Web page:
The first major championship of 2014 -- the Masters -- is just a little over one month away.
Today, COBRA announced its release of a limited-edition Green BiO CELL Driver to celebrate the year's first major. COBRA Golf's BiO CELL Driver, designed to help golfers Go Long, is equipped with MyFly8, SmartPad and BiO CELL E9 Face Technologies to help manage trajectory and provide unmatched distance.
COBRA will make 2,014 of these limited-edition drivers, which will be available at select retailers around the world beginning on March 15. Each driver is laser-marked sequentially 0001 of 2014 on the sole for authenticity.
RELATED: COBRA's BiO CELL line improves distance, trajectory | BiO CELL family photos
"There is so much buzz in the golf community surrounding the first Major of the year, and the Limited Edition Driver helps bring some of that excitement to the COBRA Brand," said Tom Olsavsky, vice president of R&D. "This driver showcases our game-changing technologies, including MyFly8, SmartPad and E9 Face, that delivers increased distance, while the Limited Edition Green allows us to celebrate one of golf's premier events."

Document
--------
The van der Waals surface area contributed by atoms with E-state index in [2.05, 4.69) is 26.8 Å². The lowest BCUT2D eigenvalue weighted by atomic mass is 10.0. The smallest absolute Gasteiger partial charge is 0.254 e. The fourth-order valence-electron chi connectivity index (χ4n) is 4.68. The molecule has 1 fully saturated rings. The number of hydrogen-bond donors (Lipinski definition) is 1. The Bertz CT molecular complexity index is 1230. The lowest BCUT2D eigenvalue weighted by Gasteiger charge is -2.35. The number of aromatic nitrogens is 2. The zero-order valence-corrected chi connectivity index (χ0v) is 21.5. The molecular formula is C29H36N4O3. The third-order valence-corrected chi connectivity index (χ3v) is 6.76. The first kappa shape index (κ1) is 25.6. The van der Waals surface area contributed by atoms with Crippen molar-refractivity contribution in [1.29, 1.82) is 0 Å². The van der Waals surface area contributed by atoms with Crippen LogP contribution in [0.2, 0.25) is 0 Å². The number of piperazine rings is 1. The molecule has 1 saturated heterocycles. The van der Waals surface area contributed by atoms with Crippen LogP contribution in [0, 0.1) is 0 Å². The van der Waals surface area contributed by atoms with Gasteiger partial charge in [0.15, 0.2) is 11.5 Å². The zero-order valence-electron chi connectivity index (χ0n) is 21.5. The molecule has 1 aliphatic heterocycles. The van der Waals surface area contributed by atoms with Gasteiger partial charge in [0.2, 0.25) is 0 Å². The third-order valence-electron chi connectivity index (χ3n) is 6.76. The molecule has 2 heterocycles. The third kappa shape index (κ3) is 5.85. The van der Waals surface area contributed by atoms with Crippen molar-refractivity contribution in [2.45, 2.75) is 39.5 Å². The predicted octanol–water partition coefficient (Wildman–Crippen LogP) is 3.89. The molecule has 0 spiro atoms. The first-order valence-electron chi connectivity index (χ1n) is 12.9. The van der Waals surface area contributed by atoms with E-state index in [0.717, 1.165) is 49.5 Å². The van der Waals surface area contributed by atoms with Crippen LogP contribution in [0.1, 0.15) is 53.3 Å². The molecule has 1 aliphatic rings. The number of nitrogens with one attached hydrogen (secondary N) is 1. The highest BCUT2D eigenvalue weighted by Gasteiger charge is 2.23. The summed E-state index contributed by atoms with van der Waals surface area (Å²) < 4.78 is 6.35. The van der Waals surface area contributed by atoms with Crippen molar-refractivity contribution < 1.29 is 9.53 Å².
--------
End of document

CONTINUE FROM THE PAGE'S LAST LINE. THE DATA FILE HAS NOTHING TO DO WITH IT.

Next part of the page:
The MyFly8 technology allows golfers to adjust their trajectory to eight different loft settings, including 9.0 degrees, 9.5, 10.5, 11.5, 12.0, and three draw settings in 9.5 D, 10.5 D and 11.5 D. Utilizing SmartPad technology, the face angle will stay square at address regardless of the loft setting.
COBRA explains that the internal BiO CELL structure with E9 Face Technology removes weight from the crown, face and hosel and repositions it low and back to deliver a low CG and higher MOI for maximum distance. The repositioned weight provides a larger effective Sweet Zone to deliver longer and straighter drives, even on mis-hits.
The Limited Edition Green BiO CELL Driver (MAP $399) features an Aldila ATX Tour Green shaft, a COBRA Lamkin Ace 3GEN 360 grip and is available in right-handed (x-stiff, stiff and regular flexes) and left-handed (stiff and regular flex only) models. The Limited Edition grip, BiO CELL Headcover and wrench come in matching green and white.